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Review: Sorry Sorry Sorry Very Sorry

Escapism and exposure therapy in one sitting


 Forgive the obvious pun, but I’m certainly not sorry sorry sorry very sorry to have seen the Footlights’ newest production at the ADC theatre. From the absolutely absurd to the agonisingly authentic, the six performers waltzed between sketches with such fluidity we could almost ignore the second-hand embarrassment that each all too familiar uncomfortable scenario elicited. 

(Image credits: Kitty Croft and Emma Mortimer) “It’s not you, it’s me[n]”

 The versatility of the entire cast and brutally bare set design made the transitions from creepy tinder date to fallopian tube all the more imperceptible. As co-directors Poppy Maxwell and Manon Harvey told me, these relatable depictions of rejection remind us that when faced with the lows of life all we can do is laugh or cry – so why not laugh?

 Completely student-written, the team’s collaborative approach to making light of rejection as a “universal constituent of the human experience” allowed the audience to chuckle through the tears and join them on their mission “just to have fun”. Their emphasis on physical comedy made use of the entire theatre, and with each performer’s repertoire, they certainly knew how to immerse us in the extremes of emotions.

(Image credits: Kitty Croft and Emma Mortimer) Young Harry auditions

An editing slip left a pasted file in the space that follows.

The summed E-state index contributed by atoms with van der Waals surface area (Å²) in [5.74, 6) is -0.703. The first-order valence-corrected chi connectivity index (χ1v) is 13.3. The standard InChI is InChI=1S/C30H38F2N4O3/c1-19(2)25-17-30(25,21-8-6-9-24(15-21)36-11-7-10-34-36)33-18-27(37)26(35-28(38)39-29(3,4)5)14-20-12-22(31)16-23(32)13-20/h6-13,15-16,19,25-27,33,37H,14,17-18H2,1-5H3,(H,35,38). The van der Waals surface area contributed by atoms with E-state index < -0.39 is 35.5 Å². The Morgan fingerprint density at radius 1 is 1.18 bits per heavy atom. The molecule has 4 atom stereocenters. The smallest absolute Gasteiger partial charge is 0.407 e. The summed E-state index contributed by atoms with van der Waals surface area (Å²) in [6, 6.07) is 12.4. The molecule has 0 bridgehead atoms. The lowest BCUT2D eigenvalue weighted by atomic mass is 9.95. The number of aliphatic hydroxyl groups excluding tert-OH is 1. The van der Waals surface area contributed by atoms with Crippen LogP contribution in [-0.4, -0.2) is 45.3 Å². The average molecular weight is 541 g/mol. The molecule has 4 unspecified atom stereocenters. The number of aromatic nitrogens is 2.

With sketches ranging from invalidating therapy sessions and anti-aggro football matches to Young Harry auditions and a Truss X Taylor collab, the performances were simultaneously satirical, lighthearted and inclusive in their content. The team were commendable in taking on the challenge of tackling such a range of issues by finding the humour in their hypocrisy and absurdity, enhanced by the bittersweet relevancy of the music selected by Freddie Dobbs to complement each scene. 

 The modernisation of the themes explored inevitably appeals to a rather specific, yet evolving target audience. Consequently, one or two members of the crowd sat awkwardly giggling to mask their singular unseenness – likely feeling victim to the narratives of the irreverently termed “wokeratti” as were the sad, sad members of the RAT support group. But, of course, you can’t please everyone, and it’s not necessarily a bad thing that in adapting the humour, those who are yet to get on board with Footlights’ modernised vision were somewhat excluded from the overwhelming feeling of catharsis resonating through the audience. 

(Image credits: Kitty Croft and Emma Mortimer) Ever empathised with the exploits of an ovum?

 Ultimately, Sorry Sorry Sorry Very Sorry was a fantastically funny demonstration of how the Cambridge creative scene is trying to shine a light on the non-elite experience, going some way in unapologetically rectifying the university’s history of white-washed exclusivity. You’d be sorry to miss it!

4.5/5

Sorry Sorry Sorry Very Sorry is showing at the ADC Theatre at 11pm from the 1st February – 4th February. Book your tickets here.